Deadpool becomes highest grossing R-rated film of all time
Controversial Marvel movie breaks The Matrix Reloaded's record to become sleeper hit of 2016
As Batman v Superman: Dawn of Justice opened to good numbers at the box-office, if not such good reviews, Marvel's mouthy superhero film Deadpool broke another box-office record to set the bar even higher for 2016's glut of comic book flicks.
The Ryan Reynolds spectacular is now the world's highest grossing R-rated film of all time, earning $746m (£523m) globally and beating the record set by The Matrix Reloaded more than a decade ago.
An R rating in the US requires everyone under the age of 17 to be accompanied by an adult. The rating in the UK usually converts to a 15.
Many believed the film's controversial main character, foul-mouthed superhero Deadpool, would prevent the film hitting such great heights. However, buoyed by favourable reviews, it "crushed its opening weekend by pulling in a record-shattering $152.2m [£107m], miles ahead of its R-rated competition", says The Verge.
The film's success is hugely impressive for a number of reasons, says Collider's Adam Chitwood. "Deadpool wasn't an adaptation of something that was already massively popular to general audiences nor a sequel," he writes. "The gamble on Fox's part, to go with an R-rated adaptation of this foul-mouthed, non-kid-friendly, fourth-wall-breaking character cannot be overstated and boy did the perseverance of [director Tim] Miller, Ryan Reynolds and writers Rhett Reese and Paul Wernick over the years pay off."
Its success may prompt other superhero films not to sanitise their product. "With Deadpool now leading the way, it's only a matter of time before studios leap into the fray with R-rated superhero projects of their own," says the Verge.
The makers of Batman v Superman: Dawn of Justice, originally a PG-13 (12a), will release an R-rating cut of the film this summer in an effort to boost its box-office performance.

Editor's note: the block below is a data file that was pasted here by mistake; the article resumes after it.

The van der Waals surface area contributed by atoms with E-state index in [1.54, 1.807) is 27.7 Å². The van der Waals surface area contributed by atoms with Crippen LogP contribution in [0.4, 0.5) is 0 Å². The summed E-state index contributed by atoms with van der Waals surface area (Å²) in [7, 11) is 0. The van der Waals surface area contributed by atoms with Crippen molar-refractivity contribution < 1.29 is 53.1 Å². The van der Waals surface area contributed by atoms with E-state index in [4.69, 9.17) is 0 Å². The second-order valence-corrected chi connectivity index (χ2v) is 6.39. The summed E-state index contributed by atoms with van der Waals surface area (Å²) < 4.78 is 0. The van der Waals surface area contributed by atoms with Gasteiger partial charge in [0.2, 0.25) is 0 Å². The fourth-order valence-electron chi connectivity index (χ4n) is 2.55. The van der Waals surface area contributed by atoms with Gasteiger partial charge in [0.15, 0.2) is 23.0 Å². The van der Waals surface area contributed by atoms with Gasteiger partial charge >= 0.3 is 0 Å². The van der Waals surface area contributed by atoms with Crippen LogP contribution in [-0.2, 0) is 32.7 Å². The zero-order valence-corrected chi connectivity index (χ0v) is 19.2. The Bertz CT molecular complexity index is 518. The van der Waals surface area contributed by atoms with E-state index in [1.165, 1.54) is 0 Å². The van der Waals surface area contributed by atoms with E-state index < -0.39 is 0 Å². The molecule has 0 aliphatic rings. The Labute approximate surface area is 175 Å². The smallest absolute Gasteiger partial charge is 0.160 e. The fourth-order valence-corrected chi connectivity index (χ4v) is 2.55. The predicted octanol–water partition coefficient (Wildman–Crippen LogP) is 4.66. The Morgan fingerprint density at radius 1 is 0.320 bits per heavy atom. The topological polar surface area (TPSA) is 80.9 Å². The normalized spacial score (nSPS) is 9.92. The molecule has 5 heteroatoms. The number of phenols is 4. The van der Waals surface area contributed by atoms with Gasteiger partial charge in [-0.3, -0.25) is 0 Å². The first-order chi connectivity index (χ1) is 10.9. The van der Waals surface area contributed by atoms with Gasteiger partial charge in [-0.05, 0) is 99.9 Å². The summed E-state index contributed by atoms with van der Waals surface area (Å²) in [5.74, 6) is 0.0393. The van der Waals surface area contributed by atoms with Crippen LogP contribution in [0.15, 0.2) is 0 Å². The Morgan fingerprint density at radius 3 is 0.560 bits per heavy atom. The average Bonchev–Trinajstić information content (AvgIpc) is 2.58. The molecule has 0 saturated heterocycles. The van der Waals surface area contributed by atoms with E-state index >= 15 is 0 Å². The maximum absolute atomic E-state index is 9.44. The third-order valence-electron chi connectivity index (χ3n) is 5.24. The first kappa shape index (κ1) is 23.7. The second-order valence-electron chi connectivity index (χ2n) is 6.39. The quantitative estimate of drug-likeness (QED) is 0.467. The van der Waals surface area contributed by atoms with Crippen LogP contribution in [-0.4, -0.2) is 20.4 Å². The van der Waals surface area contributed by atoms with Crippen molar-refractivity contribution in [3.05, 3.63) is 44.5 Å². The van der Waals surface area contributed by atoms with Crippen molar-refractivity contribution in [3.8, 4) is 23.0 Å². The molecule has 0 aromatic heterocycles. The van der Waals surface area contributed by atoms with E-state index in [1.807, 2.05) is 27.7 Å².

But The Verge warns that studios must not think an R rating equals surefire success at the box-office. "Deadpool wasn't good just because it was a hard-R romp. It's funny, heartfelt and astoundingly different from what Marvel and DC typically produce," the site concludes.
Deadpool: Marvel's raunchy, dirty movie proves a hit
Deadpool, the latest Marvel action film, opens in UK cinemas this week and while some worried the genre was exhausted, critics have hailed it a raunchy, clever, superhero spoof.
Directed by Thor: The Dark World's Tim Miller, the film stars Ryan Reynolds as Wade Wilson – aka Deadpool – alongside Morena Baccarin, who played Damien Lewis's wife in Homeland, and British rapper and actor Ed Skrein. The violence and sexual content earned it an R rating in the US, and a 15 in the UK.
The story focuses on a former special forces operative who undergoes an experimental cancer-cure technique that gives him accelerated healing superpowers. But it also leaves him horribly scarred -and slightly unhinged. Now he is on a mission to hunt down the sadistic doctor who nearly destroyed his life.
Its irreverent take on the superhero genre has won praise from the critics.
"For the multitudes who feared that, after Fantastic Four, Fox might simply be rummaging too far down into Marvel's basement in search of a few more scraps of lucre, the joke's on them," says Todd McCarthy in the Hollywood Reporter. Once it gets into gear, Deadpool is a "really raunchy, very dirty and pretty funny goof on the entire superhero ethos".
He adds that the film is "just what anyone suffering from genre burn-out might appreciate at this point, as well as a big in-joke treat for all but the most reverent fanboys".
Justin Chang in Variety also praises the "gleefully self-skewering pleasures of Deadpool", calling it a "scabrously funny big-screen showcase for the snarkiest of Marvel's comic-book creations". Better still, he says, Deadpool showcases the talents of Reynolds, "an actor whose smooth leading-man good looks have long disguised one of the sharpest funnyman sensibilities in the business".
Despite the nastier tone, grislier action and more sexually explicit content, Deadpool "turns out to be a comic-book enterprise through and through, but served up in a shrewdly self-mocking guise". And, he adds, "you'll have a ball".
Deadpool is "very entertaining", agrees Peter Bradshaw in The Guardian, but it is also a "horribly violent, shriekingly self-aware and macabre Marvel super-antihero movie" – and the "funniest Ryan Reynolds film since Van Wilder: Party Liaison".
It is "enjoyably obnoxious", says Robbie Collin in the Daily Telegraph, but it's "not the future of superhero movies". Its sense of humour is generally "sadistic and puerile", adds the critic, noting that while the fourth-wall smashing is fun, "it could have been so much more".
Yes, "the sheer number of dick jokes will soon numb you to their impact", writes Jonathan Pile in Empire. But Deadpool is "a fun, if patchy, alternative to the glut of 'the world is about to end unless we do something' comic-book films".
Opens in UK cinemas on 10 February.